Marchmont Makers Foundation is developing a hub for creators and makers in the region and is expanding its mission to support artists vision. Renovations began on the house in 2011. In 2019 the estate’s stables were converted to artist studios with the former early 20th century garage transformed into the Marchmont Workshop, for rush seat chair making in a long-standing tradition. Seven full-time artists and craftspeople work from Marchmont, with further expansion planned for the future.
Part of the Marchmont House estate includes the former studio of one of the 20th century’s most versatile creative figures, polymath Rory McEwan, best known for being a leading figure of the folk revival scene from the late fifties and later a pioneer of botanical and multimedia art. Ally Wallace and Vicki Fleck will have the privilege of working in Rory’s former studio in the village of Fogo, three miles from Marchmont House, during the residency.
Despite having received no formal graduate training in art, Rory McEwen became one of the most gifted botanical artists of any era. His artwork can be found in the collections of major institutions around the world. McEwen balanced a career as a folk musician with his devotion to art until he chose to become a full-time artist in 1964.
Co-winner of the Marchmont residency Vicki Fleck: ‘I am really excited to be part of the Marchmont House residency this year and am looking forward to spending time in Rory McEwen’s studio. I hope to have a daily programme of walking in the estate surrounding the House and returning to the studio to make pieces in response to findings and observations. My aim is to make a number of small pieces – paintings, drawings, embroidery, ceramic and textile pieces around the theme of embellishment and decoration, taking inspiration from local lichens and mosses. I am also excited to see and walk down the longest drive in Scotland!’
Vicki Fleck is an installation artist based in Glasgow who also works part time as a community gardener. She studied Environmental Art at Glasgow School of Art from 1999-2003 and since graduating has had residencies and exhibitions all over Scotland as well as in England, Italy, and Finland. Her work is an embodied response to the landscape; natural and manmade. She makes objects and installations using papier-mâché, ceramics, textiles, drawing, painting, and sound recordings. She often uses found materials such as plants and seeds, sheep’s wool, wood, and clay, and often materials that, if left on site, will change, break down or grow without harming or polluting the environment, but while still leaving a trace.
Capturing impermanent aspects of a landscape, like sound for example, as well as creating artworks that will decay over time are recurring urges; an interest in cycles of life, and entropy. She walks the landscape to find inspiration – the body moving through, or feeling within, a place. She tries to capture this visceral experience of awe or fear or comfort or any number of other emotions that might emerge as well as use aspects of the place’s physical, material reality, that can then act as souvenirs and memory prompts of places visited and experiences had. She currently has work at a community forest near Loch Arkaig in Lochaber and at the Never-ending Glen in Kelburn Estate, Fairlie, both outdoor exhibits (beech log people, and seed impregnated papier-mâché body casts, respectively) have been left to decompose, be occupied by, and become part of, the environment.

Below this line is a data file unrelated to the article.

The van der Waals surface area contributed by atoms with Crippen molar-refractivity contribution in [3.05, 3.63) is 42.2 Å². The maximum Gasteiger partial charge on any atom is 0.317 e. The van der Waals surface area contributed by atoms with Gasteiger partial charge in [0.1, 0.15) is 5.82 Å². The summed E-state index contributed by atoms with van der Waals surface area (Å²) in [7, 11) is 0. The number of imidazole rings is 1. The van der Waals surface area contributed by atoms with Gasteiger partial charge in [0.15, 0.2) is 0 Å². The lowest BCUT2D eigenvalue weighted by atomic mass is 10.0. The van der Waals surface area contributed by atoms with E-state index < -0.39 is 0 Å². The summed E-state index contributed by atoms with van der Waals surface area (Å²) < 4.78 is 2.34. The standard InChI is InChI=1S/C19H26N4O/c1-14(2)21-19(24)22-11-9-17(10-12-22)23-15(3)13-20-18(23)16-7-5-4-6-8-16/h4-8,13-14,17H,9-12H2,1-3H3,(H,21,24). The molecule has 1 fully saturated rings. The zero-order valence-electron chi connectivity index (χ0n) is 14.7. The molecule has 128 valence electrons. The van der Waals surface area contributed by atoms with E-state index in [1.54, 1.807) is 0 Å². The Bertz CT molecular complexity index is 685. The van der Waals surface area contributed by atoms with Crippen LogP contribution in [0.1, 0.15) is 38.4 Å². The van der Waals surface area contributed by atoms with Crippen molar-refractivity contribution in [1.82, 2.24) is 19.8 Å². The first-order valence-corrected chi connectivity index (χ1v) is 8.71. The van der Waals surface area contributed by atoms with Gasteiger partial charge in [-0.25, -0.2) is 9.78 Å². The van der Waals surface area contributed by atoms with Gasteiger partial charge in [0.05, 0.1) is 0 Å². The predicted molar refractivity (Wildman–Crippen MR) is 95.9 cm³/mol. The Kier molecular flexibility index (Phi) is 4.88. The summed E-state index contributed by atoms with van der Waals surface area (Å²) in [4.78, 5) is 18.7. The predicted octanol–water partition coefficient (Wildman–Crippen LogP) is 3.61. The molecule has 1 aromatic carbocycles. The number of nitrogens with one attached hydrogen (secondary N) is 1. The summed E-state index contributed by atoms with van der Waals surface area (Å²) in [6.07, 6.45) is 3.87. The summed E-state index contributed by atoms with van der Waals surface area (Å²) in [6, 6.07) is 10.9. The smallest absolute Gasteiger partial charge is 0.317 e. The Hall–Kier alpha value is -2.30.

Co-winner of the Marchmont residency Ally Wallace: ‘I’m looking forward to arriving at Marchmont and for ideas to begin forming in response to the house and grounds. I intend to use the time to try something new and different in my work.’
Ally Wallace is an artist based in Glasgow. He works across a range of disciplines – including installation, drawing, painting, sculpture and video – to create artworks in response to chosen locations. His works are often exhibited in the spaces to which they relate. A central part of his recent practice has been to initiate his own residency projects, in situations that provide the subject matter for his work. Recent residencies have taken place in a wide range of locations, including an architect’s office, a hydro-electric power station and a football stadium. He is interested in architecture and in the relationship between buildings and their usage.
In addition to his self directed practice, he has also undertaken a number of large scale public art commissions over the years, mostly for new hospitals in Aberdeen, Glasgow, Brighton and Bristol. Throughout his career he has received major awards and has exhibited his work internationally. He graduated with BA (hons) in painting from Sunderland Polytechnic in 1985 and MA in Site-Specific Sculpture (with Distinction) from Wimbledon School of Art, in 1998.
Wasps Chief Executive Officer, Audrey Carlin: ‘This is the third year that Wasps and Marchmont have jointly offered this residency and it’s an honour to be in a position to continue to provide this wonderful opportunity. It’s such a beautiful, diverse and captivating part of the world, a location that has inspired numerous individuals to consider and create. We all wish Vicki and Ally a rewarding and enriching experience.’
Lucy Brown, Managing Director of Marchmont Makers Foundation: ‘Marchmont Makers Foundation is delighted to be working with Wasps to provide another opportunity for artists to spend time working from Fogo Cottage, where Rory McEwen had his studio. We are excited to see what Ally and Vicki explore during their residencies. Previous benefactors of the Wasps x Marchmont residency programme have taken great inspiration from their time here and we hope that our latest visitors have similar fruitful experiences.’